My brother Steve is three years older than me to the day. He has rapidly progressing dementia. For the past four months Ron, my oldest brother, and I have been doing our stumbling best to support Steve so that he can live the remainder of his life safe, secure, and free of suffering. It has not been easy.
Part of the problem has been logistical. Steve lived in a trailer park just north of Titusville, Ron lives in West Palm Beach, and I lived in Saint Petersburg. We formed an imperfect three-hour-drive triangle. Beginning in June, it seemed like Ron and I were continually on the road. To relieve some of the burden, I relocated to West Palm Beach so that Ron and I could team up. Meanwhile, our youngest brother Mick provided support from Little Rock, talking me off the ledge on more than one occasion. Last month we were finally able to find a suitable location for Steve in Tequesta, about thirty minutes north of West Palm Beach.
Somewhere in the third month of this brotherhood journey, I began to ask myself, “Okay Big Boy, where are the luminous moments you’ve been talking about?” I had to confess that I had none. There had been moments that hinted at something deeper. Steve, Ron, and I each experienced a love for each other we might not have otherwise realized. Ron and I have done our best, me with more irritability than I would have hoped, and Ron with more good humor than I would have thought possible. You could also say we have become closer, but the relief that offers is tempered by the knowledge that we are watching a brother we love suffer as he experience his own gradual demise, a brother whose resourcefulness is being progressively claimed by delusion.
I had all but concluded that epiphanic moments were the luxury of those not worn to a nub. I never doubted that the graceful, glowing, expansive, loving Sea of Awareness remained ever-present as the ground of our being. I still believed that we could direct our intention toward God’s love, that we could surrender into a Self-Awareness that transcends our contraction, that we could abide in joy. I had to confess, however, that my body was too tired and my heart too heavy to know how to even try. And some perverse part of me took pleasure in taunting, “I always knew you were full of crap.”
On my final two hour drive with Steve, I thought it might be useful to play some tunes. I asked him what would be on his playlist. He rattled off a bunch of songs, some familiar and others obscure. “And I like zydeco,” he added.
“I think this is zydeco,” I said and played From Good Homes’ Fruitful Acres, which he very much liked. We found ourselves on a roll, sharing favorites from Jack Scott to Credence. I turned to him. “Do you like Little Feat?” I asked.
“Dixie Chicken? I love it.”
“Coming right up,” I said. As the song began, I found myself singing along with Lowell George,
I’ve seen the bright lights of Memphis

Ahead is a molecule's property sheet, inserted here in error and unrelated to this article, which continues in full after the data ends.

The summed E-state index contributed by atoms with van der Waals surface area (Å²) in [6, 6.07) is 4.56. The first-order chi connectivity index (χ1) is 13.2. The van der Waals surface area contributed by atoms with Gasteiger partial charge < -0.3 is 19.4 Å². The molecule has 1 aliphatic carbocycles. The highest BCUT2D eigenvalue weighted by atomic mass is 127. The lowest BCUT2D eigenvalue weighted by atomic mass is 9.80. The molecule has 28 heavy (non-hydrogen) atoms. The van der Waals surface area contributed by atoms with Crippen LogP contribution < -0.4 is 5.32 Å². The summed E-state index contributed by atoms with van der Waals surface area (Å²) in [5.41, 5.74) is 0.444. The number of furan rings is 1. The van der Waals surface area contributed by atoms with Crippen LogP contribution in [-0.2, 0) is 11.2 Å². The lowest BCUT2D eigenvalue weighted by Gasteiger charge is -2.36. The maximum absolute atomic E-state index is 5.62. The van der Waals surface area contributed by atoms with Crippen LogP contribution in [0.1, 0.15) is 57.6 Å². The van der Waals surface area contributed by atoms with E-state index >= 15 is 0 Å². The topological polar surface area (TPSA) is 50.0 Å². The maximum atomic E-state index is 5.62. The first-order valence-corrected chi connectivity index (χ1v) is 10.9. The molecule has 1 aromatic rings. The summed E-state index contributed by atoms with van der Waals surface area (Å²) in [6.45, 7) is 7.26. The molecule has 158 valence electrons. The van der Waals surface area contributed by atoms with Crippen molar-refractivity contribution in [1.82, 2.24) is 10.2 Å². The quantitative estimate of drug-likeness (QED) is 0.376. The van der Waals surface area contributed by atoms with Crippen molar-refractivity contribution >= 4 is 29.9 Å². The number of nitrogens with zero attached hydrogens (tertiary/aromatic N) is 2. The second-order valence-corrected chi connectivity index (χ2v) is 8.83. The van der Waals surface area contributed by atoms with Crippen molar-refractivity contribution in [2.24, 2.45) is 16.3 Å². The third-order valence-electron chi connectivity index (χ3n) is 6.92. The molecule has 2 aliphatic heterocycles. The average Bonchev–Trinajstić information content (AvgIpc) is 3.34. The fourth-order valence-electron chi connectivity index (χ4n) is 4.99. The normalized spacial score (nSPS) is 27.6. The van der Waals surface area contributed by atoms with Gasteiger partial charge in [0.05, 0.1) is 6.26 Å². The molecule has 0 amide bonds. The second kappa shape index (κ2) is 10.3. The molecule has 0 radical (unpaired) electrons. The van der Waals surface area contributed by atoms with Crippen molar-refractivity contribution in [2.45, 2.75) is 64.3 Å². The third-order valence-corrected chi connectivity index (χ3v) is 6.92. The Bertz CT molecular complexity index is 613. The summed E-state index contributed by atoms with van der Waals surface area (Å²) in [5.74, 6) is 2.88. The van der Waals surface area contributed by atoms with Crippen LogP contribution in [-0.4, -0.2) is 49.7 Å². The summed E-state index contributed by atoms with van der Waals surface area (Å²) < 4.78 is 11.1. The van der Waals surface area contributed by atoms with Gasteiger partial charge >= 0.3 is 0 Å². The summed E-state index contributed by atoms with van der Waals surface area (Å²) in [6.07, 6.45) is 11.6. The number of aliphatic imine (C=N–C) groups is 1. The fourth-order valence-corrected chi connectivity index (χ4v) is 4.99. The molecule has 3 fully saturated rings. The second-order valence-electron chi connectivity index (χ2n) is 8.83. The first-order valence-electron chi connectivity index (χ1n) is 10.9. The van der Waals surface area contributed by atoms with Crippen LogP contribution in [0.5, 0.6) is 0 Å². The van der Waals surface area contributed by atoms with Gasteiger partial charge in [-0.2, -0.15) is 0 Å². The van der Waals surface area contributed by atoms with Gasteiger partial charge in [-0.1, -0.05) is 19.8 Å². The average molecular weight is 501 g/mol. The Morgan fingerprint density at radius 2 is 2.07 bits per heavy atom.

And the Commodore Hotel
And underneath a street lamp, I met a southern belle
Oh, she took me to the river, where she cast her spell.
“You sound good,” Steve said.
That was something I had never heard Steve say to me at any time under any circumstances. Our sibling rivalry aside, we are not a singing family. I can’t carry a tune and neither can Steve. I’m afraid to ask Ron. To the best of my memory, we have never sung in front of each other, much less together. Not at Christmas, not at birthday parties, and not at church. Never. “Well, he is delusional,” I thought.
We listened to the next two stanzas, Steve tapping time on his knee and me bobbing along with the music in my dorky way. But when the lyric found the protagonist in the lobby of the Commodore Hotel, I jumped back in.
But then one night at the lobby of the Commodore Hotel
I chanced to meet a bartender who said he knew her well
And as he handed me a drink he began to hum a song
And all the boys there, at the bar, began to sing along
And then, to my amazement, Steve joined in full throat for the chorus.
If you’ll be my Dixie chicken I’ll be your Tennessee lamb
And we can walk together down in Dixieland
Down in Dixieland.
We sang those last four lines as one. I teared up. We were together, one connected to the other through song and heart, sharing a moment of purity, love and unrestrained, off-key joy. Steve reached over and placed his hand on my knee. I had never felt that love from him before. “There it is,” I thought. “There’s that glowing easter egg. Delivered by a dixie chicken.” The tears were now streaming down my cheek.
The song ended. Neither of us spoke for a moment. Then Steve said, “That was good.”
And it was.
3 thoughts on “The Dixie Chicken in Dementia”
I will keep this message in my ❤ forever.
Love you Patrick
the most moving thing Ive read in a long, long time. Love you, brother.
Soul and brotherhood—YES